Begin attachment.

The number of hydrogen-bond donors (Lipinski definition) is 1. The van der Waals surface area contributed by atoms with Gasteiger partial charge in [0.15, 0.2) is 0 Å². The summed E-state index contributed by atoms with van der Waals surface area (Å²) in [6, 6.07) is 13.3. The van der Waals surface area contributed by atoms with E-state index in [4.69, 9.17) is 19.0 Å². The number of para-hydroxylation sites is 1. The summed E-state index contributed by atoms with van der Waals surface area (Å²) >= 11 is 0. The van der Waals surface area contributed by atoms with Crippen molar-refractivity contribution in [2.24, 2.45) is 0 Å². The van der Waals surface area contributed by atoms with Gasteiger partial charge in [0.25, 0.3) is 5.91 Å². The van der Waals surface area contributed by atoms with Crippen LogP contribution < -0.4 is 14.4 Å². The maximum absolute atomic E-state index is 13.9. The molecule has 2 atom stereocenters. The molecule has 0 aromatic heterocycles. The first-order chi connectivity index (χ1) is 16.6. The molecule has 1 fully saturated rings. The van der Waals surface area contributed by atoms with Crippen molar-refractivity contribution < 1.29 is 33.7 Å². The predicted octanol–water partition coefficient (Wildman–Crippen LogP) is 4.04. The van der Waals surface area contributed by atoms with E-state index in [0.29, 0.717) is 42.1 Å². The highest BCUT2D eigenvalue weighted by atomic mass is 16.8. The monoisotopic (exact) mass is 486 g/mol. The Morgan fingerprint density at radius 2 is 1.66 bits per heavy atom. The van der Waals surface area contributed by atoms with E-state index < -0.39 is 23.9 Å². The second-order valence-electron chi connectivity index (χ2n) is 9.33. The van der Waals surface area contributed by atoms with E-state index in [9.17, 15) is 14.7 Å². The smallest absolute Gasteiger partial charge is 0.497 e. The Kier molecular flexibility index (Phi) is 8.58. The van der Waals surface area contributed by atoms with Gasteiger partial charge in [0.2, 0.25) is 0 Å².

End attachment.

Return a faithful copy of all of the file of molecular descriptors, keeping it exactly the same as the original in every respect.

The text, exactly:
The number of hydrogen-bond donors (Lipinski definition) is 1. The van der Waals surface area contributed by atoms with Gasteiger partial charge in [0.15, 0.2) is 0 Å². The summed E-state index contributed by atoms with van der Waals surface area (Å²) in [6, 6.07) is 13.3. The van der Waals surface area contributed by atoms with E-state index in [4.69, 9.17) is 19.0 Å². The number of para-hydroxylation sites is 1. The summed E-state index contributed by atoms with van der Waals surface area (Å²) >= 11 is 0. The van der Waals surface area contributed by atoms with Crippen molar-refractivity contribution in [2.24, 2.45) is 0 Å². The van der Waals surface area contributed by atoms with Gasteiger partial charge in [0.25, 0.3) is 5.91 Å². The van der Waals surface area contributed by atoms with Crippen LogP contribution < -0.4 is 14.4 Å². The maximum absolute atomic E-state index is 13.9. The molecule has 2 atom stereocenters. The molecule has 0 aromatic heterocycles. The first-order chi connectivity index (χ1) is 16.6. The molecule has 1 fully saturated rings. The van der Waals surface area contributed by atoms with Crippen molar-refractivity contribution < 1.29 is 33.7 Å². The predicted octanol–water partition coefficient (Wildman–Crippen LogP) is 4.04. The van der Waals surface area contributed by atoms with E-state index in [0.29, 0.717) is 42.1 Å². The highest BCUT2D eigenvalue weighted by atomic mass is 16.8. The monoisotopic (exact) mass is 486 g/mol. The Morgan fingerprint density at radius 2 is 1.66 bits per heavy atom. The van der Waals surface area contributed by atoms with E-state index < -0.39 is 23.9 Å². The second-order valence-electron chi connectivity index (χ2n) is 9.33. The van der Waals surface area contributed by atoms with E-state index in [9.17, 15) is 14.7 Å². The smallest absolute Gasteiger partial charge is 0.497 e. The Kier molecular flexibility index (Phi) is 8.58. The van der Waals surface area contributed by atoms with Gasteiger partial charge in [0.2, 0.25) is 0 Å².